Author/s: Francis T. O’Donovan, David Charbonneau, Georgi Mandushev, Edward W. Dunham,David W. Latham, Guillermo Torres,3 Alessandro Sozzetti, Timothy M. Brown, John T. Trauger, Juan A. Belmonte, Markus Rabus, Jose´ M. Almenara,Roi Alonso, Hans J. Deeg, Gilbert A. Esquerdo, Emilio E. Falco, Lynne A. Hillenbrand, Anna Roussanova, Robert P. Stefanik y Joshua N. Winn
Reference: The Astrophysical Journal, 651: L61–L64, 2006 November 1 | Link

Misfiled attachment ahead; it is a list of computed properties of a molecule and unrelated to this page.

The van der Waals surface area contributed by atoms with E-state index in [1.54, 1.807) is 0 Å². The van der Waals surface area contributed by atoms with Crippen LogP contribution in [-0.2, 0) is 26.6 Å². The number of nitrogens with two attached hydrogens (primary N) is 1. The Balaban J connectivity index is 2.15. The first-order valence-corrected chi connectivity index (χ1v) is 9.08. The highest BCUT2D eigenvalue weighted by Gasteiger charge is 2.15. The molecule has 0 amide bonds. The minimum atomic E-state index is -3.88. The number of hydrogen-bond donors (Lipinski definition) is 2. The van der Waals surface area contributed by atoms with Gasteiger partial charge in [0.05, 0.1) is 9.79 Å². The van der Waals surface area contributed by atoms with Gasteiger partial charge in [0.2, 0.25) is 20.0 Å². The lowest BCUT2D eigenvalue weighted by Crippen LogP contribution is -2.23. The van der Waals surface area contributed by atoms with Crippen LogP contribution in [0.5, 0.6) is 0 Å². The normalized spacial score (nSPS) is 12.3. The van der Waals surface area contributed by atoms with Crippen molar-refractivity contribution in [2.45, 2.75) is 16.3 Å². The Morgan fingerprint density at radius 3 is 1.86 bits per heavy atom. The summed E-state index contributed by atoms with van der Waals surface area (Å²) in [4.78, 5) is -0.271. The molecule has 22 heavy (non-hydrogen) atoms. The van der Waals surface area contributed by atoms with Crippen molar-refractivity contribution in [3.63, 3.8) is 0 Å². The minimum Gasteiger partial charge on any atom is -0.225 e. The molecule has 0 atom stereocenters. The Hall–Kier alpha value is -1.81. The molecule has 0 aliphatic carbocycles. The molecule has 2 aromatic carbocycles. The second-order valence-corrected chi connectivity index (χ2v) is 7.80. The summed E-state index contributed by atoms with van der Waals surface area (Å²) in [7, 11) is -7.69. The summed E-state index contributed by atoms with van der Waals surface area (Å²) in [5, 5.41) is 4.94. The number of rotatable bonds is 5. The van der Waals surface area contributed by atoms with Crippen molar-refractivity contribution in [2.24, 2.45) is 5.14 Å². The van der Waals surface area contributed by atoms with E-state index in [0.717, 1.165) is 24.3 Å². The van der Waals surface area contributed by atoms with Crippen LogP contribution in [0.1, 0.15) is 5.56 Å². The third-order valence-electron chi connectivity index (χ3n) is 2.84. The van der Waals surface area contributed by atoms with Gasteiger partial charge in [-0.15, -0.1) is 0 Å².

In August 2006 a new planetary transit was discovered from data from the TrES network. The discovery was confirmed using radial velocity curves obtained with the Keck and characterised with light curves in different filters obtained using two telescopes at the Observatorio del Teide: "IAC80" and "TELAST" (the first result of scientific interest obtained from the latter). The planet discovered, TrES-2, is more massive and somewhat larger than its quasi-homonym TrES-1 (the first exoplanet discovered using the transit method), and follows the expected patterns for this type of object. Its main importance is that it is the first object discovered in the area of observation of the future Kepler satellite, which will be able to track it in a degree of detail never before achieved.